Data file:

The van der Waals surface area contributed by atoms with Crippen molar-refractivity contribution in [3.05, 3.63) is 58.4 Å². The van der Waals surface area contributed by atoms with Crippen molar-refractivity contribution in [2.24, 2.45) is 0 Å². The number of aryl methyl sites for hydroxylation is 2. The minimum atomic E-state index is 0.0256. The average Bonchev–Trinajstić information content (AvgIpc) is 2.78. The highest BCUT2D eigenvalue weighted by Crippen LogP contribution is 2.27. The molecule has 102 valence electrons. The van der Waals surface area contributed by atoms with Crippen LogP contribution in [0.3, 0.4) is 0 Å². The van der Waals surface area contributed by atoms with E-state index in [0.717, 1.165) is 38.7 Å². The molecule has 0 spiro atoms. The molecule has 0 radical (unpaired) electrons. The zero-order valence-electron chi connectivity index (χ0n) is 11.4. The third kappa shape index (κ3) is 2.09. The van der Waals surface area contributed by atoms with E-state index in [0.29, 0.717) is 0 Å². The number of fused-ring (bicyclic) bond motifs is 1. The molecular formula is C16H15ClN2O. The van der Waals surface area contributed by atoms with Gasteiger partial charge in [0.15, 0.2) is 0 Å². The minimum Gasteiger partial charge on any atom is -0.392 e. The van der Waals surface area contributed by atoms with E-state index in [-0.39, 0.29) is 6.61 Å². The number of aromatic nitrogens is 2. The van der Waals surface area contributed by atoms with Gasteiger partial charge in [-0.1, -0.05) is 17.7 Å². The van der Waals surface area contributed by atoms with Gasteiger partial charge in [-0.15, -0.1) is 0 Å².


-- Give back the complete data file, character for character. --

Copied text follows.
The van der Waals surface area contributed by atoms with Crippen molar-refractivity contribution in [3.05, 3.63) is 58.4 Å². The van der Waals surface area contributed by atoms with Crippen molar-refractivity contribution in [2.24, 2.45) is 0 Å². The number of aryl methyl sites for hydroxylation is 2. The minimum atomic E-state index is 0.0256. The average Bonchev–Trinajstić information content (AvgIpc) is 2.78. The highest BCUT2D eigenvalue weighted by Crippen LogP contribution is 2.27. The molecule has 102 valence electrons. The van der Waals surface area contributed by atoms with Crippen LogP contribution in [0.3, 0.4) is 0 Å². The van der Waals surface area contributed by atoms with E-state index in [0.717, 1.165) is 38.7 Å². The molecule has 0 spiro atoms. The molecule has 0 radical (unpaired) electrons. The zero-order valence-electron chi connectivity index (χ0n) is 11.4. The third kappa shape index (κ3) is 2.09. The van der Waals surface area contributed by atoms with E-state index in [0.29, 0.717) is 0 Å². The number of fused-ring (bicyclic) bond motifs is 1. The molecular formula is C16H15ClN2O. The van der Waals surface area contributed by atoms with Gasteiger partial charge in [0.15, 0.2) is 0 Å². The minimum Gasteiger partial charge on any atom is -0.392 e. The van der Waals surface area contributed by atoms with E-state index in [-0.39, 0.29) is 6.61 Å². The number of aromatic nitrogens is 2. The van der Waals surface area contributed by atoms with Gasteiger partial charge in [-0.1, -0.05) is 17.7 Å². The van der Waals surface area contributed by atoms with Gasteiger partial charge in [-0.15, -0.1) is 0 Å².